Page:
“Another troubling aspect of Moody’s rating process is that it was conducted without the transparency mandated under the Dodd-Frank Act and required by Moody’s own Professional Code of Conduct, which is posted on Moody’s website. 1 Specifically, Moody’s still has not shared material capital model results with us, despite our repeated requests throughout the process. As importantly, on the limited information provided, Moody’s would not discuss underlying assumptions used to achieve these summary results nor assure us that all Moody’s rated companies are stressed similarly.
“If we look at the three years since our last detailed Moody’s review, when AGM and AGC were assigned ratings of Aa3, we have materially increased our financial strength while significantly decreasing our insured exposures. During this period of global financial stress, Assured Guaranty produced a total of $1.8 billion in operating earnings. We increased statutory capital by $1.4 billion and decreased our statutory insured par in force by $116 billion, which included an $11.1 billion reduction of U.S. residential mortgage-backed securities (RMBS). Currently, 22% of our remaining U.S. RMBS par exposure is covered by loss mitigation agreements, further protecting Assured Guaranty’s capital. Our solid capital position and decreasing exposure over this time period has also resulted in a 38% reduction in our insured leverage. We also held total claims-paying resources at approximately $12.5 billion even after paying over $3.0 billion (before R&W recoveries) to protect policyholders. These strong results certainly should have led, at a minimum, to a rating affirmation.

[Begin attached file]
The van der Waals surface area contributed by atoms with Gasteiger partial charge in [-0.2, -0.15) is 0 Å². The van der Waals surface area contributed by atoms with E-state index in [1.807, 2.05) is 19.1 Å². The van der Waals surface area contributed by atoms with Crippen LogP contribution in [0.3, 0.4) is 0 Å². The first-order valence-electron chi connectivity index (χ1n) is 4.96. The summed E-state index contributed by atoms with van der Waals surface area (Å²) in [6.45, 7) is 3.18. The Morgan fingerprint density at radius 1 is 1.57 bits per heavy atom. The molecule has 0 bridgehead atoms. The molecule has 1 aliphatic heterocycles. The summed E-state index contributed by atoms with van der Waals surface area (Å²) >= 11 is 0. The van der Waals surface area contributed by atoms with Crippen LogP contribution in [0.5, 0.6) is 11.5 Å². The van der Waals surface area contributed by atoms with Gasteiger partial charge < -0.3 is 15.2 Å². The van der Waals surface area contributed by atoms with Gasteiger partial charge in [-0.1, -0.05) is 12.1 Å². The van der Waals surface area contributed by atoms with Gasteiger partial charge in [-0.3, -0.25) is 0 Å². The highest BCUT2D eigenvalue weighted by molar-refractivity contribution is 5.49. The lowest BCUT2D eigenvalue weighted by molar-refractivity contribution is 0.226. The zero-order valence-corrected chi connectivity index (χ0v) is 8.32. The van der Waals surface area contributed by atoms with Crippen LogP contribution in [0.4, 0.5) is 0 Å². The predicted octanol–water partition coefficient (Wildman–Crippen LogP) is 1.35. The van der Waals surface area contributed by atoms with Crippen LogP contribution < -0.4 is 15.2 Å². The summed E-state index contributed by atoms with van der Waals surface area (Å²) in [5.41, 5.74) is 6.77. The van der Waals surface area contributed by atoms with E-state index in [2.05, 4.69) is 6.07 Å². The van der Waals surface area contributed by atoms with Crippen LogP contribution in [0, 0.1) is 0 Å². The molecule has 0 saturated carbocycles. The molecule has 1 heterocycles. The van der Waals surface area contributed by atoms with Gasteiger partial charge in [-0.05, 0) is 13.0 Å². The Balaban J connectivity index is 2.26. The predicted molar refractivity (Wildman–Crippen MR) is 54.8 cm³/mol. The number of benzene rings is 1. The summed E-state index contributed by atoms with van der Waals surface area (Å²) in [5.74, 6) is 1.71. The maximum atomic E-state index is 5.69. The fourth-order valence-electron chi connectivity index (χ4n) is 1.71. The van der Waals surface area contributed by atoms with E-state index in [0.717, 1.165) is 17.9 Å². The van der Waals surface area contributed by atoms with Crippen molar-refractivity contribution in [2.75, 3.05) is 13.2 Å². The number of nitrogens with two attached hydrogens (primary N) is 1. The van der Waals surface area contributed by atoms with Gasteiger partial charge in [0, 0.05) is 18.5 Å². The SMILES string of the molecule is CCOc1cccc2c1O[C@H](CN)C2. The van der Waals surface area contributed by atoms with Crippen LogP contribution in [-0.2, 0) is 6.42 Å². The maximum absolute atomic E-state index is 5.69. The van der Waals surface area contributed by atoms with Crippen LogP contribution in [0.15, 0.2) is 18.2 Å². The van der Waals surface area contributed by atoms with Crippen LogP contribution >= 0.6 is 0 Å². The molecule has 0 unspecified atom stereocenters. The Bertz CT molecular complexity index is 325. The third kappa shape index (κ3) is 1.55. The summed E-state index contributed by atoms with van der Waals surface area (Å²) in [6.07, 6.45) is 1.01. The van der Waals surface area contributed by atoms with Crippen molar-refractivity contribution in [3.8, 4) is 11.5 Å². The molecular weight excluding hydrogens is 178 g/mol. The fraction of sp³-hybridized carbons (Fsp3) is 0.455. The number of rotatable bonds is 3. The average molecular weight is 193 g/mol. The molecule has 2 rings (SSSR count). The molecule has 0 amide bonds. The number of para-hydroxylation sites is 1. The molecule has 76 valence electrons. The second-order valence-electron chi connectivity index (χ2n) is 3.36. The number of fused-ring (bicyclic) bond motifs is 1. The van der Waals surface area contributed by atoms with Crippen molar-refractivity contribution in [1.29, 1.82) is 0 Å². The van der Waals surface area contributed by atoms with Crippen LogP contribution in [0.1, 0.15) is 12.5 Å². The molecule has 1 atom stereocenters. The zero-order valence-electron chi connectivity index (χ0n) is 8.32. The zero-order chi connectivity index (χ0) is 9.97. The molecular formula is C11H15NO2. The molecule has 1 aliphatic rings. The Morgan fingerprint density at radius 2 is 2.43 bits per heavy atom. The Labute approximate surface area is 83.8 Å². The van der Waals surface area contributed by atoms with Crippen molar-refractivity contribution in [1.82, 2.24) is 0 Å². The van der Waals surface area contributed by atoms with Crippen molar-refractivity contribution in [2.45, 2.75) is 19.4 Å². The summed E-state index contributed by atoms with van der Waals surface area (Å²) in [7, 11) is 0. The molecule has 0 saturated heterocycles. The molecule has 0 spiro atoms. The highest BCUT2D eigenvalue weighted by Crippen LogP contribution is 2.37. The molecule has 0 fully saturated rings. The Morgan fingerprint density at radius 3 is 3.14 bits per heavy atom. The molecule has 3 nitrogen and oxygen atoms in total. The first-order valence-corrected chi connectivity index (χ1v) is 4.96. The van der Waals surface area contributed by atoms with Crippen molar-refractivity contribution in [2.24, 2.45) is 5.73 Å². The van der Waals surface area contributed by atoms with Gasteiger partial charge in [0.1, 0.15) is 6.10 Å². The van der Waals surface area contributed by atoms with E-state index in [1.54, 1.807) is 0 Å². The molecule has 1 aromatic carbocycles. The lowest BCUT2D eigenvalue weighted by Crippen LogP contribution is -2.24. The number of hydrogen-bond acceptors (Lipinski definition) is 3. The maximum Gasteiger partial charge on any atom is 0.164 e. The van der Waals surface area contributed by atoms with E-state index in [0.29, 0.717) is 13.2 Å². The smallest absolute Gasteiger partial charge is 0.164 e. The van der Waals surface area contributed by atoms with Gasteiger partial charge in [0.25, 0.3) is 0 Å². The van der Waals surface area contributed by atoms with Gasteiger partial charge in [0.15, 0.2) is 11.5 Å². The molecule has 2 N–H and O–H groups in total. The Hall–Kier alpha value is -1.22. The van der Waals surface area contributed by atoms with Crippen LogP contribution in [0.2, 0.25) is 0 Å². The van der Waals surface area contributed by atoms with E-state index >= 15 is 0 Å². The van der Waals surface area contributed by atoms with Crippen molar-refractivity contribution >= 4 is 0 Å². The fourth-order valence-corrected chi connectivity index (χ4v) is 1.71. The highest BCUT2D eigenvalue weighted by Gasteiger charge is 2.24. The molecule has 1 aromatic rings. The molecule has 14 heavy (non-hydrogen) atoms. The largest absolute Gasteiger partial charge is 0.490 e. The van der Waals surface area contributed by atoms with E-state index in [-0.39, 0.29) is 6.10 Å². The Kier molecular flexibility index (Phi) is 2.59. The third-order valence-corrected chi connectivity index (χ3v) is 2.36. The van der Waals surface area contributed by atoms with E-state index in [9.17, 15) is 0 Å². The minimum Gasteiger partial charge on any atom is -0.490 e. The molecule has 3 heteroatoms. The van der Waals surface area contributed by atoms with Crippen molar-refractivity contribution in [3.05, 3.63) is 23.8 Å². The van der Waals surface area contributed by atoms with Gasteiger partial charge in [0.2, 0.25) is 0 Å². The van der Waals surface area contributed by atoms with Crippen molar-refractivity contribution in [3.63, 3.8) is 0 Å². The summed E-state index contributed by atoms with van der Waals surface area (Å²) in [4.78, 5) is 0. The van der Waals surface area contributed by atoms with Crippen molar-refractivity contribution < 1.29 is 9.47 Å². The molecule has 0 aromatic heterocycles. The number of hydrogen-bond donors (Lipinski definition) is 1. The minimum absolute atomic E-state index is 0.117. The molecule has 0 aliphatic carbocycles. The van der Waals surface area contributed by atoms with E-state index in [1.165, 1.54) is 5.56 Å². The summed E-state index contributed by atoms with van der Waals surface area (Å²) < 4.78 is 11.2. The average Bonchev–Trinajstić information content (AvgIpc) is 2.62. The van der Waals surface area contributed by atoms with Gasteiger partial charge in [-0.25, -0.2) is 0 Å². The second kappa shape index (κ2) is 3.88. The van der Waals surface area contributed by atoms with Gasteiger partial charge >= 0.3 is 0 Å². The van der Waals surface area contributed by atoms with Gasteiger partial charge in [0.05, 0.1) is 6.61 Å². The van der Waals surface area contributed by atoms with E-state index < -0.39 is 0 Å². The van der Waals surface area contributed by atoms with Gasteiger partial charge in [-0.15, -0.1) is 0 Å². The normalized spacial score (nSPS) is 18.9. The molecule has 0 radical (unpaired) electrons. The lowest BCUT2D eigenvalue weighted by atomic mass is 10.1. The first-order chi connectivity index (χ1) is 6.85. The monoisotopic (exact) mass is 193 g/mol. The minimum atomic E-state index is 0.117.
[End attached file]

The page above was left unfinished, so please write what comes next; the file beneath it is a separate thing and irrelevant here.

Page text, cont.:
“Additionally, over the last three years, representation and warranty (R&W) providers have paid or agreed to pay $2.7 billion for R&W breaches in our insured RMBS, bringing the total to date to $2.8 billion, significantly curtailing our exposure to future adverse development in this asset class. We have further opportunities to recover more losses from the R&W providers who have not settled but are subject to outstanding litigation that has so far been favorable for financial guarantors. This should further contribute to maintaining capital adequacy.